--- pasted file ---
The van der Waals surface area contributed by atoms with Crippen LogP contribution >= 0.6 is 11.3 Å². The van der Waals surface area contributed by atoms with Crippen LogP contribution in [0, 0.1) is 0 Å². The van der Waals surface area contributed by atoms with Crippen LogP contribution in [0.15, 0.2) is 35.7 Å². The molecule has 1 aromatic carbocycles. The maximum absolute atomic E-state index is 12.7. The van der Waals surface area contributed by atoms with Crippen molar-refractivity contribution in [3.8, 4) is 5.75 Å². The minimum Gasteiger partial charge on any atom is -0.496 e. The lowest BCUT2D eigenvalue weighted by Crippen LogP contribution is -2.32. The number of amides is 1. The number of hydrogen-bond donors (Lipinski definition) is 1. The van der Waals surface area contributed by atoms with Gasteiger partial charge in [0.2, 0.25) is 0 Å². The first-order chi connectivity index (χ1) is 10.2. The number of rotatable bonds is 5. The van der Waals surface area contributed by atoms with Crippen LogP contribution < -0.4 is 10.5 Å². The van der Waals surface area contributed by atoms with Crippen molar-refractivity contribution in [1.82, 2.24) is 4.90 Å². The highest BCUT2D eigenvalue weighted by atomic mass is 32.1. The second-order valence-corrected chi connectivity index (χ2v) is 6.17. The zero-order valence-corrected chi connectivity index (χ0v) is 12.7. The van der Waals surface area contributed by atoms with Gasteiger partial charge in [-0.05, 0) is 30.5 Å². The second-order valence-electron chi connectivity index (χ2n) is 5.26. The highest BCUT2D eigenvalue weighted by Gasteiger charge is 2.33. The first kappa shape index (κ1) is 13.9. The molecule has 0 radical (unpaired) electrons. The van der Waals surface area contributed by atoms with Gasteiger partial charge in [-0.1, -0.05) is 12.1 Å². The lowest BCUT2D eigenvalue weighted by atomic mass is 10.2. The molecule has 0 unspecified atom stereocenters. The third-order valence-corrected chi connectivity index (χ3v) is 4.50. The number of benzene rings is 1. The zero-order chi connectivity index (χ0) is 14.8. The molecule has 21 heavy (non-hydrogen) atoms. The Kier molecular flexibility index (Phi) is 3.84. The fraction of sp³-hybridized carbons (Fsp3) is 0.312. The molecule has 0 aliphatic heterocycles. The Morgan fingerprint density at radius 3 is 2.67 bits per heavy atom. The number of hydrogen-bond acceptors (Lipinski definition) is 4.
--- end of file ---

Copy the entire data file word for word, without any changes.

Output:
The van der Waals surface area contributed by atoms with Crippen LogP contribution >= 0.6 is 11.3 Å². The van der Waals surface area contributed by atoms with Crippen LogP contribution in [0, 0.1) is 0 Å². The van der Waals surface area contributed by atoms with Crippen LogP contribution in [0.15, 0.2) is 35.7 Å². The molecule has 1 aromatic carbocycles. The maximum absolute atomic E-state index is 12.7. The van der Waals surface area contributed by atoms with Crippen molar-refractivity contribution in [3.8, 4) is 5.75 Å². The minimum Gasteiger partial charge on any atom is -0.496 e. The lowest BCUT2D eigenvalue weighted by Crippen LogP contribution is -2.32. The number of amides is 1. The number of hydrogen-bond donors (Lipinski definition) is 1. The van der Waals surface area contributed by atoms with Gasteiger partial charge in [0.2, 0.25) is 0 Å². The first-order chi connectivity index (χ1) is 10.2. The number of rotatable bonds is 5. The van der Waals surface area contributed by atoms with Crippen LogP contribution < -0.4 is 10.5 Å². The van der Waals surface area contributed by atoms with Crippen molar-refractivity contribution in [1.82, 2.24) is 4.90 Å². The highest BCUT2D eigenvalue weighted by atomic mass is 32.1. The second-order valence-corrected chi connectivity index (χ2v) is 6.17. The zero-order valence-corrected chi connectivity index (χ0v) is 12.7. The van der Waals surface area contributed by atoms with Gasteiger partial charge in [-0.05, 0) is 30.5 Å². The second-order valence-electron chi connectivity index (χ2n) is 5.26. The highest BCUT2D eigenvalue weighted by Gasteiger charge is 2.33. The first kappa shape index (κ1) is 13.9. The molecule has 0 radical (unpaired) electrons. The van der Waals surface area contributed by atoms with Gasteiger partial charge in [-0.1, -0.05) is 12.1 Å². The lowest BCUT2D eigenvalue weighted by atomic mass is 10.2. The molecule has 0 unspecified atom stereocenters. The third-order valence-corrected chi connectivity index (χ3v) is 4.50. The number of benzene rings is 1. The zero-order chi connectivity index (χ0) is 14.8. The molecule has 21 heavy (non-hydrogen) atoms. The Kier molecular flexibility index (Phi) is 3.84. The fraction of sp³-hybridized carbons (Fsp3) is 0.312. The molecule has 0 aliphatic heterocycles. The Morgan fingerprint density at radius 3 is 2.67 bits per heavy atom. The number of hydrogen-bond acceptors (Lipinski definition) is 4.